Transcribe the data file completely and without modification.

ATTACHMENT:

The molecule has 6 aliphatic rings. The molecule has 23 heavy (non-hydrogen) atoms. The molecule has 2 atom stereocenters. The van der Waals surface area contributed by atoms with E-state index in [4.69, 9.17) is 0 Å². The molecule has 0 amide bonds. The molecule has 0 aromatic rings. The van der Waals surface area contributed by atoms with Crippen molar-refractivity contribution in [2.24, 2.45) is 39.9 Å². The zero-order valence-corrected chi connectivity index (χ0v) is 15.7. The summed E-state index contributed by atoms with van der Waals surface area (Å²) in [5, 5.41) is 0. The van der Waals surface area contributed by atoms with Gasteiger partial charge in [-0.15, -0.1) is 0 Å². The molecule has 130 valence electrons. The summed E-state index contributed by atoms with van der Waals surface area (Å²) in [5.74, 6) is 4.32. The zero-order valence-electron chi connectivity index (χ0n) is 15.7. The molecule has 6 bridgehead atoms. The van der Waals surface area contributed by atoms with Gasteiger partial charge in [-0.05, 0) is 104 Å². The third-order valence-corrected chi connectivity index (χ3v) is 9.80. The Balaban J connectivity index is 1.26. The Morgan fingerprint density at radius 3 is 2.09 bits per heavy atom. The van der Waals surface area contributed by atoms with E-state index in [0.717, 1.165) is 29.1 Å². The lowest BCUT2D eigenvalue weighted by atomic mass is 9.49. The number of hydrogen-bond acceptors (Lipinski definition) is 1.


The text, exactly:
The molecule has 6 aliphatic rings. The molecule has 23 heavy (non-hydrogen) atoms. The molecule has 2 atom stereocenters. The van der Waals surface area contributed by atoms with E-state index in [4.69, 9.17) is 0 Å². The molecule has 0 amide bonds. The molecule has 0 aromatic rings. The van der Waals surface area contributed by atoms with Crippen molar-refractivity contribution in [2.24, 2.45) is 39.9 Å². The zero-order valence-corrected chi connectivity index (χ0v) is 15.7. The summed E-state index contributed by atoms with van der Waals surface area (Å²) in [5, 5.41) is 0. The van der Waals surface area contributed by atoms with Gasteiger partial charge in [-0.15, -0.1) is 0 Å². The molecule has 130 valence electrons. The summed E-state index contributed by atoms with van der Waals surface area (Å²) in [5.74, 6) is 4.32. The zero-order valence-electron chi connectivity index (χ0n) is 15.7. The molecule has 6 bridgehead atoms. The van der Waals surface area contributed by atoms with Gasteiger partial charge in [-0.05, 0) is 104 Å². The third-order valence-corrected chi connectivity index (χ3v) is 9.80. The Balaban J connectivity index is 1.26. The Morgan fingerprint density at radius 3 is 2.09 bits per heavy atom. The van der Waals surface area contributed by atoms with E-state index in [0.717, 1.165) is 29.1 Å². The lowest BCUT2D eigenvalue weighted by atomic mass is 9.49. The number of hydrogen-bond acceptors (Lipinski definition) is 1.